Bittercress, an edible cool weather herb

Bittercress is an annual cool-weather mustard and member of the Brassicaceae family. It is a host plant for a few species of aphids (1), and cabbage moths will preferentially lay eggs on many varieties of cress, including Bittercress (2). However, Bittercress contains saponins which ultimately prove fatal to cabbage moth larvae. These two qualities make Bittercress an excellent dead end trap crop and companion for winter and early spring brassicas such as collards, kale, broccoli and cauliflower.

As a Cover Crop

Bittercress is a prolific seeder, and if flowers are not removed, will disperse thousands of seeds, with plants appearing in late Fall through early Spring. Thus, it can be used as a cool weather cover crop to prevent erosion or soil compaction. The plants are easily removed by mechanical means in Spring, but will die out on their own by mid-Summer.

Bittercress should not be allowed to grow near tomatoes or cucurbits, as Tomato Spotted Wilt and Cucumber Vein Yellowing bacteria can be carried on Cresses (3).

As a Foraged Edible

Finally, Bittercress is edible, and rather than bitter, imparts a peppery flavor to salads, sandwiches, soups, and can be used to make pesto (see recipe below). Bitter cress wilts quickly so should be harvested shortly before use.

Add to Plan to Eat

Bittercress and Hazelnut Pesto

Enjoy layers of flavor in this pesto made from West Coast nuts and foraged wild greens. This is our favorite wintertime pesto and so handy as a sauce, spread, or rub.

Source: coastalmyst.com

Prep Time: 15 min

Total Time: 15 min

Serves:

Ingredients

  • 12 cup hazelnuts
  • 12 ounce garlic optional 3 cloves
  • 2 cups bittercress leaves packed Hairy Bittercress (Cardamine hirsuta) is best
  • 14 cup olive oil or avocado
  • 14 teaspoon salt pink Himalayan or unrefined sea salt
  • 14 teaspoon black pepper freshly ground
  • 1 teaspoon lemon juice optional

Directions

  1. Food Processor Method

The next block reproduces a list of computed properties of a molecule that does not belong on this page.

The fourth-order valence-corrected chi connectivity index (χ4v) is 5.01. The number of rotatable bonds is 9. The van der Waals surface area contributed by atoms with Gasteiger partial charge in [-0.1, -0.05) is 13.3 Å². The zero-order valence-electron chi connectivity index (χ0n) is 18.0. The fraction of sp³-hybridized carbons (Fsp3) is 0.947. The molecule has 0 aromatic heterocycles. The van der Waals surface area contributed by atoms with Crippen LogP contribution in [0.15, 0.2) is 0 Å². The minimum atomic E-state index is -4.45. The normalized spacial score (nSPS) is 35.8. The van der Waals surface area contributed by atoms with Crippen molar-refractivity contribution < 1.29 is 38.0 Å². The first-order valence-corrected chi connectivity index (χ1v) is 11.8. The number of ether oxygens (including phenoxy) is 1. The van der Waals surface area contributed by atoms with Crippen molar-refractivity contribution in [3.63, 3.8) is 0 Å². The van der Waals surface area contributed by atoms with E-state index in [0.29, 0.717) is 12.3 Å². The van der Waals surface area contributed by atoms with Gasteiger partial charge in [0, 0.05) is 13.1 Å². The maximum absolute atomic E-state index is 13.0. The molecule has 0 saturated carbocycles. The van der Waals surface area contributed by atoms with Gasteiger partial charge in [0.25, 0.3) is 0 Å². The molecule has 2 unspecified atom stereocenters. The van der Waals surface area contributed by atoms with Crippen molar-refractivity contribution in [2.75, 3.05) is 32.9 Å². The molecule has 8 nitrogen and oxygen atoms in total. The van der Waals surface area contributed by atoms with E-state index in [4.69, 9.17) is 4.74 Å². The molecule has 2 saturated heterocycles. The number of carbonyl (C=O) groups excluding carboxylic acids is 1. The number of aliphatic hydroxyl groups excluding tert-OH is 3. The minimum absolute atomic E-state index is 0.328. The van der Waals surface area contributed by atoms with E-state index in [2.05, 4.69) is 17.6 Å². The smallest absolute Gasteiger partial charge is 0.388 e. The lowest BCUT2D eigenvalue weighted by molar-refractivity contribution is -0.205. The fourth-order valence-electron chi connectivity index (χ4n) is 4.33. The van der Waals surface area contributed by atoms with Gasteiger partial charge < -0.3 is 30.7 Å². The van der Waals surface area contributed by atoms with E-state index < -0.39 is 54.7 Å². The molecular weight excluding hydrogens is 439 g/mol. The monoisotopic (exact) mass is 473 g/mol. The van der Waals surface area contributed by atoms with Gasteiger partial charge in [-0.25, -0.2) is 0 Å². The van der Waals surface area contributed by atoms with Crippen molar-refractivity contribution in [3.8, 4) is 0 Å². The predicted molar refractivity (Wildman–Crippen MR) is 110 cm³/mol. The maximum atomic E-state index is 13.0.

2. Place the hazelnuts and garlic into the processor and pulse until coarsely chopped
  3. Add ½ cup of bittercress leaves and process until they are blended in.
  4. Pour in the oil. Keep adding the greens in ½ cup batches, processing between each batch. Scrape down the sides as needed.
  5. Season with salt and pepper. Add lemon if desired. Process to slightly chunky or smooth as you prefer. If the pesto will not circulate in the processor, add more oil gradually until it does.
  6. Mortar and Pestle Method
  7. Place the garlic, salt, and pepper into a granite or marble mortar that can take at least 2 cups of material. Crush until the garlic is well broken up.
  8. Add half the hazelnuts (¼ cup) and crush until they are the consistency (chunky or smooth) you desire in the finished pesto. Pour the contents of the mortar into a bowl and set aside. Put the other half of the hazelnuts in the mortar and crush. Add ½ cup of bittercress and grind the nuts and greens smooth.
  9. Pour the lemon juice (if using) and some of the oil in and grind until blended. Keep adding bittercress in ½ cup batches with a little oil each time.
  10. When you have crushed all the bittercress into a smooth paste, add in your reserved garlic and hazelnut mixture. Grind a few times to blend the garlic through the pesto.
  11. If you want to include Parmesan or vegan cheese alternatives, add them in just before serving. When I use these, I add ¼ cup cheese per 2 cups of bittercress pesto.
  12. Yields 2 cups of pesto.

Amount Per Serving (8)

  • Calories: 113
  • Protein: 2g
  • Sugar: 1g
  • Carbohydrate: 2g
  • Fat: 11g
  • Sodium: 76mg
  • Fiber: 1g

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1. https://horticulture.oregonstate.edu/weed/bittercress
2. https://deepgreenpermaculture.com/2020/08/25/companion-planting-with-land-cress-for-natural-caterpillar-control/
3. https://www.thedailygarden.us/garden-word-of-the-day/hairy-bittercress

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